NYT's Most "Oh Yeah That Guy" Columnist Leaves to Explore Run for Governor

Nicholas Kristof has been a Times opinion writer for 20 years

NEW YORK, NY - SEPTEMBER 20:  Journalist Nicholas Kristof speaks speaks at Goalkeepers 2017, at Jazz...
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Longtime New York Times opinion columnist Nicholas Kristof is quitting his day job to pursue his passion project: possibly running for governor of Oregon. The news, which the Times announced in an internal memo on Thursday, comes days after Kristof, 62, formed a political action committee. The Pulitzer Prize-winning journalist has been on leave from the Times since June, when he told his employer that he was considering a bid for governor to succeed Democrat Kate Brown, a term-limited governor who cannot run again in the 2022 election.

Kristof grew up on his family’s farm near Yamhill, Oregon, and moved back there in 2019. Oregon has a three-year residency requirement for gubernatorial candidates, but Kristof, despite having voted as a resident of New York in the November 2020 election, made the case to the Willamette Week that he qualifies as an Oregon resident because he has long owned property and paid taxes in Oregon, and considers the state his home.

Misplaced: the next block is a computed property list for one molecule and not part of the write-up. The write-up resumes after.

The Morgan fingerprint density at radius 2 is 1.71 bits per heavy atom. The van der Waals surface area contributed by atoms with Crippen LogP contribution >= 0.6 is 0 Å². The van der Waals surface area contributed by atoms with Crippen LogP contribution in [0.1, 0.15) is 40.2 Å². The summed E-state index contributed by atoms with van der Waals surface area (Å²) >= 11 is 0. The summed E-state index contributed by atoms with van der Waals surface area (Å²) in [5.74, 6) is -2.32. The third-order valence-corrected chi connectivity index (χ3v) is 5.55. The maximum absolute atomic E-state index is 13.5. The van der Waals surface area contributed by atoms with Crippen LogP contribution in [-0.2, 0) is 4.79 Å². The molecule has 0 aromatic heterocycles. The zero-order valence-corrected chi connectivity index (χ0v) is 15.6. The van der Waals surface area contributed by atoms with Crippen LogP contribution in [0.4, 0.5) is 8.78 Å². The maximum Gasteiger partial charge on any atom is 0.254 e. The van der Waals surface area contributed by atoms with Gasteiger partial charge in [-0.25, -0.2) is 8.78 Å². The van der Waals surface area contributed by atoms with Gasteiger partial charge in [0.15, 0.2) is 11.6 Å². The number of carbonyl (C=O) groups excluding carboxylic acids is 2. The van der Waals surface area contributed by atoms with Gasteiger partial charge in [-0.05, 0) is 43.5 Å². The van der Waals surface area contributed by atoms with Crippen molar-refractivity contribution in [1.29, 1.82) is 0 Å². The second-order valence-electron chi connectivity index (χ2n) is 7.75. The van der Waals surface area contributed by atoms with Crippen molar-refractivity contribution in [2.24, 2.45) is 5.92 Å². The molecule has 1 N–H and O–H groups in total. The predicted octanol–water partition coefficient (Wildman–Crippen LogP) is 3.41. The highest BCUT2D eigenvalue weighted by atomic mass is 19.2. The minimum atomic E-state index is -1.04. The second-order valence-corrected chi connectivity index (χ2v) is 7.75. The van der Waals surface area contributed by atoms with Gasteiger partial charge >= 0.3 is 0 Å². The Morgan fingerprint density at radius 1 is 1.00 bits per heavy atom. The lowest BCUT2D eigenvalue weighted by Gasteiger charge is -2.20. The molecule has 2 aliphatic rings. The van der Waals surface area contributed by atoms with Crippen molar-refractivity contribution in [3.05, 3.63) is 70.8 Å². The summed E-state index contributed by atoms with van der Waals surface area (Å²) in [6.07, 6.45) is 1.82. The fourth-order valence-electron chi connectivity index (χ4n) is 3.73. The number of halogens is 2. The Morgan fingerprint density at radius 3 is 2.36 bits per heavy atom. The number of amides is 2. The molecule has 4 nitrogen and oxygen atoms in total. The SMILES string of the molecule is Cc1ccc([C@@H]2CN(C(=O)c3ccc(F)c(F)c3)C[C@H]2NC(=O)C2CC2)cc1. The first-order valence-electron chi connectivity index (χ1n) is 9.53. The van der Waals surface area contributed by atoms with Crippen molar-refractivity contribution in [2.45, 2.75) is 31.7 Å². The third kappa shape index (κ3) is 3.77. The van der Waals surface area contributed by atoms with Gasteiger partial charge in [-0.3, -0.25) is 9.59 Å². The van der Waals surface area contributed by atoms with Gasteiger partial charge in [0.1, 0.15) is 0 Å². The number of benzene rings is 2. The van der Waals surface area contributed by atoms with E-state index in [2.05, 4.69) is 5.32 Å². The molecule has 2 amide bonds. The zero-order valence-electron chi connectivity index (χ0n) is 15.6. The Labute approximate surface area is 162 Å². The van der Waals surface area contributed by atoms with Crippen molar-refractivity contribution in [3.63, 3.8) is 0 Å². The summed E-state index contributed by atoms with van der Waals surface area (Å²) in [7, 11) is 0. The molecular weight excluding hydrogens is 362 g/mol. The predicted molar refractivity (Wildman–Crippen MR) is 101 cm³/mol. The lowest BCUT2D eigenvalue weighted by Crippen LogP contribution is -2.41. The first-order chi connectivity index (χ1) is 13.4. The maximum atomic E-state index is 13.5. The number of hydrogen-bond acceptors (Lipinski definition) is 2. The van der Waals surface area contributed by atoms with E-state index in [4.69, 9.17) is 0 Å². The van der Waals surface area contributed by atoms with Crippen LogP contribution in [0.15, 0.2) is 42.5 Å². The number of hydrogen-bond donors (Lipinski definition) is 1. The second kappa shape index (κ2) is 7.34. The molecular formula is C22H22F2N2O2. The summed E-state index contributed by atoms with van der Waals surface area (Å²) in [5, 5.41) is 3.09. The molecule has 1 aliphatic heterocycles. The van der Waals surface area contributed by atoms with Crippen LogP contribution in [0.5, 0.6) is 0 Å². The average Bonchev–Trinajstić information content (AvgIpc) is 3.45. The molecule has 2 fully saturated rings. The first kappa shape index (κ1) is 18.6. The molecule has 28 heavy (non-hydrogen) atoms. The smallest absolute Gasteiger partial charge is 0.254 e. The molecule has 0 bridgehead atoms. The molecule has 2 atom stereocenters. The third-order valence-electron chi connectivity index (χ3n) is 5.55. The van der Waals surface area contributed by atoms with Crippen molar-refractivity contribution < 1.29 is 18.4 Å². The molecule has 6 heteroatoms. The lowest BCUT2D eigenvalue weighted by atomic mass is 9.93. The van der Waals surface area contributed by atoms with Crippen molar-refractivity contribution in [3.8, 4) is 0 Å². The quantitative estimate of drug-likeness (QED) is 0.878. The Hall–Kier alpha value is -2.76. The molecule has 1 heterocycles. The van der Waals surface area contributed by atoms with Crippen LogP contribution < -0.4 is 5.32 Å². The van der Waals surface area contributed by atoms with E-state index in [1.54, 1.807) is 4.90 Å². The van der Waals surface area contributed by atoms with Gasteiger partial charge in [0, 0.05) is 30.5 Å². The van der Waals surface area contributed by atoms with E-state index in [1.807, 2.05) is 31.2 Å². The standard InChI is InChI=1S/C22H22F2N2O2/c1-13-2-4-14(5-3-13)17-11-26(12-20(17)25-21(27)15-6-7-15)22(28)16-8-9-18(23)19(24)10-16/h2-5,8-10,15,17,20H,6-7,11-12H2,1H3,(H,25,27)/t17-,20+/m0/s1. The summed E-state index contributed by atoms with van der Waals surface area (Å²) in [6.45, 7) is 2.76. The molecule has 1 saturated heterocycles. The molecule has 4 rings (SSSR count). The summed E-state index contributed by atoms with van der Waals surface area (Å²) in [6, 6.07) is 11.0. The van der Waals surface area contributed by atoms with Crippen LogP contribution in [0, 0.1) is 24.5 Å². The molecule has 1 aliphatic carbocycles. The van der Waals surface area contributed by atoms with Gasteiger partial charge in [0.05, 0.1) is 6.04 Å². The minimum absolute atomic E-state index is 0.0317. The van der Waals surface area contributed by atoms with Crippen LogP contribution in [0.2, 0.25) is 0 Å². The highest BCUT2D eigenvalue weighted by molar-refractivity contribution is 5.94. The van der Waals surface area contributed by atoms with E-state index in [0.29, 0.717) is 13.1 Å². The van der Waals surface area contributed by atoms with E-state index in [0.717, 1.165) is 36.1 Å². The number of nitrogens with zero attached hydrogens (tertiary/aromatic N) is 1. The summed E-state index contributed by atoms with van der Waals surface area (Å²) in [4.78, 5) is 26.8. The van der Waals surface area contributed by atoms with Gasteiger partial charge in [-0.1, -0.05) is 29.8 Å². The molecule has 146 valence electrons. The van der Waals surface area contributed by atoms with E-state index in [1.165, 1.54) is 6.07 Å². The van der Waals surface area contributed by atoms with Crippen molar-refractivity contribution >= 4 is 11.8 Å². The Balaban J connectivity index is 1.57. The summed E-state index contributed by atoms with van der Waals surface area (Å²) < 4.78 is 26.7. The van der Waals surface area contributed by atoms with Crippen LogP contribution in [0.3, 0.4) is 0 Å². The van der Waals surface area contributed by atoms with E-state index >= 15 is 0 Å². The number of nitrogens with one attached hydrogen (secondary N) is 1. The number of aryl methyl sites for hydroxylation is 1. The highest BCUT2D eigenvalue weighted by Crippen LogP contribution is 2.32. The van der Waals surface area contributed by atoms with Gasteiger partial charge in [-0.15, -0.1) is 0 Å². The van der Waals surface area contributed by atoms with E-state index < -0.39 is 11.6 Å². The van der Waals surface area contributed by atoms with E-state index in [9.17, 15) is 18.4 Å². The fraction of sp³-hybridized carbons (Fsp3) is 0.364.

Notable supporters for his candidacy so far include The New Republic owner and editor-in-chief Win McCormack, who in September published a fawning endorsement of Kristof in his publication (the piece was later updated to disclose that McCormack’s partner, Carol Butler, is involved in Kristof’s campaign).

In statements included in the Times internal memo, Kristof said that he is departing from the newspaper because he no longer wants to just “expose problems,” but instead try to “fix them directly.” That desire might explain why the columnist is leaving what may be the cushiest job in the world (getting paid what I can only assume are pretty big bucks to opine on the subjects of his choosing a couple times a week for an audience of millions) to pursue a position that ostensibly involves more work and critical decision making. Kristof suggests as much himself in his goodbye note: “This has been my dream job … [P]recisely because I have a great job, outstanding editors and the best readers, I may be an idiot to leave.”

But, as my colleagues reminded me when I put forth this viewpoint in my trial run to become an opinion columnist in Slack this morning, “Well, it’s Oregon… not that much going on.” I mean, there are Nazis. And fires. But point taken.